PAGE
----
Female Power: Her Story — Tamsui Women’s Road
Tamsui, one of the earliest international commercial ports in Taiwan, has rich cultural assets and scenic oceans and mountains, making a well-known tourist attraction in Northern Taiwan. Tamsui, which opened its port to merchants and trade in 1860, was the main center of trade for Taiwan and the rest of the world, and it contributed to many important changes in Taiwanese society. The first girl’s school, Tamsui Girls’ School, was founded in Zhenli Street, which is located in today’s Tamsui. Communities such as the New Taipei City Government, Tamsui Traveler, and New Taipei City Community Traveling and Learning Care Association collaborated on Tamsui Women’s Road. It aims to discover local stories of female power and connect with historical sites of feminine significance. Let’s put on our hanfu and discover Her Story in Tamsui.
The House of Maidens and the House of Reverends
The House of Maidens and the House of Reverends were built by Rev. William Gauld in 1906 and 1909 respectively. The House of The House of Maidens and the House of Reverends were built by Rev. William Gauld in 1906 and 1909 respectively. The House of Maidens was originally provided as a residence for Ms. Jane Kinney, the headmaster of Tamsui Girls’ School, and Ms. Hannah Connell, the headmaster of Tamsui Women’s School, and is currently the Office of the President of Aletheia University. The House of Reverends was the residence of Rev. William Gauld; its piano studio became a smash hit after it was featured in the extremely popular movie Secret (2007), and is now the Research and Development Center of Aletheia University. The appearance of the two Houses is similar to that of the British consulate residence situated not far away; all of them are red brick buildings containing a cloister. What differentiates the two houses from the British consulate residence is that the exterior wall decoration is much simpler than that of the official residence.
Rev. Mackay and his wife Chang Tsung-ming
Chang Tsung-ming, who was originally named Tsung-tsai, grew up in Wugu District in New Taipei City. After marrying Rev. Mackay in the former British Consulate in Tamsui in 1878, she studied hard, becoming an English-proficient teacher in the Women’s School, which made Chang a woman ahead of her time. Chang and Rev. Mackay also helped many Taiwanese women fettered by tradition, and they played important roles in the history of women’s education in Taiwan. Tamsui Women’s Road will vividly show you Chang Tsung-ming’s journey in Mackay Memorial Museum in the form of a street play.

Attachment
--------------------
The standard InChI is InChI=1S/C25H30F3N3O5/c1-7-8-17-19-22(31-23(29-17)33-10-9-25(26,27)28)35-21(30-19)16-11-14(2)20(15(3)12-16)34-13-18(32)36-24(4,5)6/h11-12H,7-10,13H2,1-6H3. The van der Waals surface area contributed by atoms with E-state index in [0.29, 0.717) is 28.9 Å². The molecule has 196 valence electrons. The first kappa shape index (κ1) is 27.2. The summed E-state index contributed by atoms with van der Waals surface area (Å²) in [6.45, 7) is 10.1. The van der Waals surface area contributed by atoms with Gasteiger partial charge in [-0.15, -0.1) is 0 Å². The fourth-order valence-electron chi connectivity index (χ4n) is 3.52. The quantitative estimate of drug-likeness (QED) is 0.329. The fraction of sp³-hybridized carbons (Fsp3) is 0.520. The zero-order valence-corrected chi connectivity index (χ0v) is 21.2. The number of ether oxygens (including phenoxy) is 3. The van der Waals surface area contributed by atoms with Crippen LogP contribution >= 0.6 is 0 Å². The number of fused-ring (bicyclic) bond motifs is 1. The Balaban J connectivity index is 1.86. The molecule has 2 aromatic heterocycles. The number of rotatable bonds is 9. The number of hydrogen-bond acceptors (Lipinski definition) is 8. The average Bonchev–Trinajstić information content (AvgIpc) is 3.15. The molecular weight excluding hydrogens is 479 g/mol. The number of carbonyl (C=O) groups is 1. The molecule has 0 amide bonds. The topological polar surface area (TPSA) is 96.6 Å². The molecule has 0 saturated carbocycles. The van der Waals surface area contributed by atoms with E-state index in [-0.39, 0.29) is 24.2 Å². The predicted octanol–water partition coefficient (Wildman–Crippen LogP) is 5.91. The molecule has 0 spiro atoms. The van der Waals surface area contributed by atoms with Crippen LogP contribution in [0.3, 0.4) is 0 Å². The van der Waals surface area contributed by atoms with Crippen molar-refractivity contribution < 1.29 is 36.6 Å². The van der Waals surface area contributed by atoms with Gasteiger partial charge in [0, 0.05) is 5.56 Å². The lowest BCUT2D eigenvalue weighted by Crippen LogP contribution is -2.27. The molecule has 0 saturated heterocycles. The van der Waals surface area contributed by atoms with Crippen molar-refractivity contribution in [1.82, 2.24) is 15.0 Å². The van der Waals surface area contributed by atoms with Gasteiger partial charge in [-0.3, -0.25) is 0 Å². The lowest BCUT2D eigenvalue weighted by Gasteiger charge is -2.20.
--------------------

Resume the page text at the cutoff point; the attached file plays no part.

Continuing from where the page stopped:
At the end of 1879, Chang Tsung-ming and Rev. Mackay started their journey back to Canada, passing through Xiamen, Hong Kong, Singapore, and India, until they arrived in the Middle East. They visited the pyramids in Egypt, and the Wailing Wall in Jerusalem. From there, they passed through Alexandria and arrived in Italy, where they visited the ruins of Pompeii, Rome and Vatican City. Then, they went to Paris and England, and finally arrived in Canada. After accompanying Rev. Mackay to finish his duties and fundraising in Canada, they flew through the US and Japan, and came back to Taiwan. This experience also made Chang Tsung-ming the first Taiwanese woman who traveled around the world.
The Tamsui Girls’ School
After Rev. Mackay returned to Taiwan from Canada, he established the Tamsui Girls’ School in 1884 – the first women's school and the origin of women's education in Taiwan. The women's school has nurtured many outstanding women: the first female physician in Taiwan, Dr. Tsai Ashin (The heroine of the TV series A Cinematic Journey - the prototype of Qiu Yaxin) and the writer Wang Li Ruyue all graduated from Tamsui Girls’ School. In addition, in order to help educate married and adult women, Rev. Mackay established a women's school, which can be called the first “Classroom for Moms" in Taiwan.
A-gei is a well-known snack in Tamsui. Just like Yonghe soy milk, when we think of A-gei, we think of Tamsui. The inventor of this famous snack was Ms. Yang Zheng Jinwen, who ran a snack stand with her husband, Yang Shugen. In 1965, she developed a new dish, for which she cut upoiled tofu, filled it with pork noodles, and sealed it with fresh fish paste. This dish became the symbol of Tamsui’s delicious cuisine, A-gei. The word “A-gei” originated from the Japanese word for oily tofu, "Abura-age." To the foreigners’ surprise, the packaging for takeaway A-gei was initially wrapped in newspapers to withstand the wet and cold weather in Tamsui during winter.
Handmade thread-bound books
The old name of Chongjian Street is Nine Valley Street, which refers to the nine stores that first opened here, making it the one and only Tamsui Old Street. Before the development of the shopping district in Tamsui’s Zhongzheng Road, Tamsui Old Street was the busiest place in Tamsui, with some of the old houses leading up into the hills still standing today. In the age of the Internet, where information is abundant, this place returned to the time of original paper books, bound one stitch at a time, carefully creating a world of books.
The line “The beauty of Guanyin Mountain enters my view, a reflected painting of the morning sun” is from a poem by a female poet from Tamsui, Wang Li Ruyue. As you walk down Chongjian Street toward the MRT station, you can see Guanyin Mountain and the Samsui river in front of you, and experience the same feelings this poet felt. Tamsui, when looking from a female perspective, is the cradle of women’s education in Taiwan, which has fostered countless outstanding women before us. The first step from Tamsui then became a big step in the social change of Taiwan.